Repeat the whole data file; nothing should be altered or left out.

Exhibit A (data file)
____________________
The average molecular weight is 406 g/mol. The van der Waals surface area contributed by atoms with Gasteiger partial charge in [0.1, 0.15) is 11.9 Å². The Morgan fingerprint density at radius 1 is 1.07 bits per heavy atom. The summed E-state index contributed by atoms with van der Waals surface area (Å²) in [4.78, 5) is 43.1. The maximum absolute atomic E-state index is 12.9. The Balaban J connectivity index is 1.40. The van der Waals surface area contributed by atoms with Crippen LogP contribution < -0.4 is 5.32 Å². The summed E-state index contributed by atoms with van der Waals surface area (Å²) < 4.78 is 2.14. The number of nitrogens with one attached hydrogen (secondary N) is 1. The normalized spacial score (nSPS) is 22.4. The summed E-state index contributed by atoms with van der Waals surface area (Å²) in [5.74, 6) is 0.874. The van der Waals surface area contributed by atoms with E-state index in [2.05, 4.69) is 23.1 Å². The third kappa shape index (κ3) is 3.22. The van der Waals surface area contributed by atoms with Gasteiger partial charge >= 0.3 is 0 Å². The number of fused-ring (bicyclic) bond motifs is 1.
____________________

The average molecular weight is 406 g/mol. The van der Waals surface area contributed by atoms with Gasteiger partial charge in [0.1, 0.15) is 11.9 Å². The Morgan fingerprint density at radius 1 is 1.07 bits per heavy atom. The summed E-state index contributed by atoms with van der Waals surface area (Å²) in [4.78, 5) is 43.1. The maximum absolute atomic E-state index is 12.9. The Balaban J connectivity index is 1.40. The van der Waals surface area contributed by atoms with Crippen LogP contribution < -0.4 is 5.32 Å². The summed E-state index contributed by atoms with van der Waals surface area (Å²) < 4.78 is 2.14. The number of nitrogens with one attached hydrogen (secondary N) is 1. The normalized spacial score (nSPS) is 22.4. The summed E-state index contributed by atoms with van der Waals surface area (Å²) in [5.74, 6) is 0.874. The van der Waals surface area contributed by atoms with E-state index in [2.05, 4.69) is 23.1 Å². The third kappa shape index (κ3) is 3.22. The van der Waals surface area contributed by atoms with Gasteiger partial charge >= 0.3 is 0 Å². The number of fused-ring (bicyclic) bond motifs is 1.